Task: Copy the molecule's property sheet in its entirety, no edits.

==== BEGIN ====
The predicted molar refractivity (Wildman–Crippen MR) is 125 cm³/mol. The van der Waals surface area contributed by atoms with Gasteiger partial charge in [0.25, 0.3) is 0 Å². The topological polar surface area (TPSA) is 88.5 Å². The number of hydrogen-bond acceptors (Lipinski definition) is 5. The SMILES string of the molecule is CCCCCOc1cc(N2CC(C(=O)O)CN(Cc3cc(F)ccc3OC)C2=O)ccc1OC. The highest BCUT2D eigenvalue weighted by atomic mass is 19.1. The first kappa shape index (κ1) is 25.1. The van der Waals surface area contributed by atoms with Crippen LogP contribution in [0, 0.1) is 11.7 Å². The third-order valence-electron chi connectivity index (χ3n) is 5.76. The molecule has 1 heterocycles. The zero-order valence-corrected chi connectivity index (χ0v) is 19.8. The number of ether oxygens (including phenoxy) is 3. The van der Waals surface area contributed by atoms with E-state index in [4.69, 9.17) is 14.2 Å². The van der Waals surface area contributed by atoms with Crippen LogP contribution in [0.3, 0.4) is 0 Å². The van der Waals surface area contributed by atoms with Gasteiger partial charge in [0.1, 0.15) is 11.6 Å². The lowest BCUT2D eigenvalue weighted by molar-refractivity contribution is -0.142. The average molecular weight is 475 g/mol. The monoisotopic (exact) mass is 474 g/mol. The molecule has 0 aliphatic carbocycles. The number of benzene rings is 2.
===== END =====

The predicted molar refractivity (Wildman–Crippen MR) is 125 cm³/mol. The van der Waals surface area contributed by atoms with Gasteiger partial charge in [0.25, 0.3) is 0 Å². The topological polar surface area (TPSA) is 88.5 Å². The number of hydrogen-bond acceptors (Lipinski definition) is 5. The SMILES string of the molecule is CCCCCOc1cc(N2CC(C(=O)O)CN(Cc3cc(F)ccc3OC)C2=O)ccc1OC. The highest BCUT2D eigenvalue weighted by atomic mass is 19.1. The first kappa shape index (κ1) is 25.1. The van der Waals surface area contributed by atoms with Crippen LogP contribution in [0, 0.1) is 11.7 Å². The third-order valence-electron chi connectivity index (χ3n) is 5.76. The molecule has 1 heterocycles. The zero-order valence-corrected chi connectivity index (χ0v) is 19.8. The number of ether oxygens (including phenoxy) is 3. The van der Waals surface area contributed by atoms with E-state index in [4.69, 9.17) is 14.2 Å². The van der Waals surface area contributed by atoms with Crippen LogP contribution in [0.3, 0.4) is 0 Å². The van der Waals surface area contributed by atoms with Gasteiger partial charge in [0.1, 0.15) is 11.6 Å². The lowest BCUT2D eigenvalue weighted by molar-refractivity contribution is -0.142. The average molecular weight is 475 g/mol. The monoisotopic (exact) mass is 474 g/mol. The molecule has 0 aliphatic carbocycles. The number of benzene rings is 2.